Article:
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News For Dried Fruits and Nuts

Wednesday, 12/07/05

Dried fruits started the whole convenience-food craze

 

When you hear the words "convenience food," I'll bet you think of things such as prepackaged entrees or frozen foods. Think dried fruits instead.

 

They are one of the oldest and most creative methods of food preservation. How's this for convenience: They need no peeling, there's nothing left to throw away and they are easy to carry and store.

    

 

Water, water . . . no where! Simply put, drying makes the fruit live longer. Fresh fruits contain moisture, which is good for organisms that spoil fruits because the organisms feed on this moisture.

 

Dried fruits have most of the moisture content removed, which is mainly water. The result is a fruit with flavor galore. The concentrated sugars in dried fruits serve as a natural preservative, making storage simple.

 

Drying fruits is a practice that has been used for centuries. Native Americans used both sun and smoke techniques to dry fruits. Eastern cultures wrapped fruits in palm leaves, then buried them in hot sand to dry. All of this was necessary in order to survive as well as to transport food to different places.

 

Today, we get commercially dried fruits through a much quicker and more consistent method. Since sun-drying depends completely on sunlight, which is different in various climates, other methods of drying fruits have evolved, such as drying in an oven or using the electric dehydrator.

 

How do I know . . . If dried fruit has "gone bad?" Manufacturers have made it easy by printing a "best if used by" date on the package. That doesn't need to be your only guide.

 

Due to oxidation, apricots, peaches, apples, tomatoes and other fruits will darken after drying. You will frequently see this in home dried products. The process is delayed by the use of sulfur dioxide. So use your eyes, and if darkening is beginning to take place, use the product quickly. Darkened fruit will not hurt you, but it looks less appetizing.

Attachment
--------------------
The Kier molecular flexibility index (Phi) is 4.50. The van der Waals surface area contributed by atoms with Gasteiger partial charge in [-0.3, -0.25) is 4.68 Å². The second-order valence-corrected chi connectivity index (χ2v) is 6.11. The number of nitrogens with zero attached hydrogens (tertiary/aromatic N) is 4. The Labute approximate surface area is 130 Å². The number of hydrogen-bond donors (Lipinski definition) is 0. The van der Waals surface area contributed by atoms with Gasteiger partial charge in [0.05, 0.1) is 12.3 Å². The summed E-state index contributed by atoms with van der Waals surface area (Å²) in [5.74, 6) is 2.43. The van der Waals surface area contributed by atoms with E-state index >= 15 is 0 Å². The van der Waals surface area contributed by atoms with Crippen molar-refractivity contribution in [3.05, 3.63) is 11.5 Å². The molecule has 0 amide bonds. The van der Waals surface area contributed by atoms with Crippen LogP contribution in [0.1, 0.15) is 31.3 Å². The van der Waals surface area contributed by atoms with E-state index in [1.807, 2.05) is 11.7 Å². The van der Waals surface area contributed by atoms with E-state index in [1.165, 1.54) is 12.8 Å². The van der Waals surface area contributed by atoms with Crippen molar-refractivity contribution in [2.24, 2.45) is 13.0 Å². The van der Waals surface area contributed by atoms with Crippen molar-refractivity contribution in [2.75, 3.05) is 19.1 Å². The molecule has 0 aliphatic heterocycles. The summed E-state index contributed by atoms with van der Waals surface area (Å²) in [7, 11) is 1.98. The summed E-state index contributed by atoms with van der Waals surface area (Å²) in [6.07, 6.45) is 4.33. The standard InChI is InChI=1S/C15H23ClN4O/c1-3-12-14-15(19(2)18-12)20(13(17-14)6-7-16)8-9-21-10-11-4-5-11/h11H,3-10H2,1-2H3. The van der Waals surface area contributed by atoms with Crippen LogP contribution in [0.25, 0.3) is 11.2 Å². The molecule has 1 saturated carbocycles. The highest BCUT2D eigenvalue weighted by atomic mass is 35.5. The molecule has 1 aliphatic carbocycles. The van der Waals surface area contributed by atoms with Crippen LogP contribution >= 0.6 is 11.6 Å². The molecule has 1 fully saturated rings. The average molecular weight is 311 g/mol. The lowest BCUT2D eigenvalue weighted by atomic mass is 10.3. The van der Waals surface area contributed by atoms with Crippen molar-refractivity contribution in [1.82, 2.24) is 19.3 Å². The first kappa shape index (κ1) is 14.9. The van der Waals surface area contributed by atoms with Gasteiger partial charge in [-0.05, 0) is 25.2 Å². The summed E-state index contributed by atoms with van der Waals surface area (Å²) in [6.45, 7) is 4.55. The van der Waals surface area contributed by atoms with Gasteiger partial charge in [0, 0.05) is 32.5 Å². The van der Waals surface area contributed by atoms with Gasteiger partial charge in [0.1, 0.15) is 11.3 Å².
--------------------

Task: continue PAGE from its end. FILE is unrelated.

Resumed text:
Also, natural sugaring will sometimes occur in figs, dates and prunes as a result of the variables in the growing season. This condition will be displayed as white granules when the sugar rises to the surface of the fruit. Again, it will not diminish the taste, only the appearance of these fruits.

 

Rehydrating: More than 80% of the moisture is removed when fruit is dried. To make it more like the fresh fruit it once was, you need to rehydrate or plump the fruit. Rehydrating is the process of adding back the moisture that was originally removed.

 

It's easy to do. Just put the desired amount of dried fruit in a saucepan and completely cover with liquid. The liquid can be water, wine, juice or cider. Bring the mixture to a boil, then remove from heat. Cover and let stand for five minutes. Then drain and use in recipes. n

 

Tammy T. Algood is food marketing agent with University of Tennessee Extension, 834-5162 or talgood1@utk.edu. Dried fruit at a glance

 

Nutrition: The same nutritional boost you get from fresh fruit is present in the dried form. However, dried fruits are more calorically dense than their fresh counterparts. It is recommended that you consume half the serving of dried that you would of fresh.

Storage: Before opening, store dried fruit in a cool, dry place. After opening, close the bag tightly and store in the refrigerator. Unopened packages will keep up to eight months.

Types: There are lots of dried fruit options on the market. In addition to the common ones, you'll find great dried tropical fruits, as well as cranberries and cherries.


Dried Kiwi Slices: $ 68.5 / case (22 lbs). Only $ 3.1 per pound
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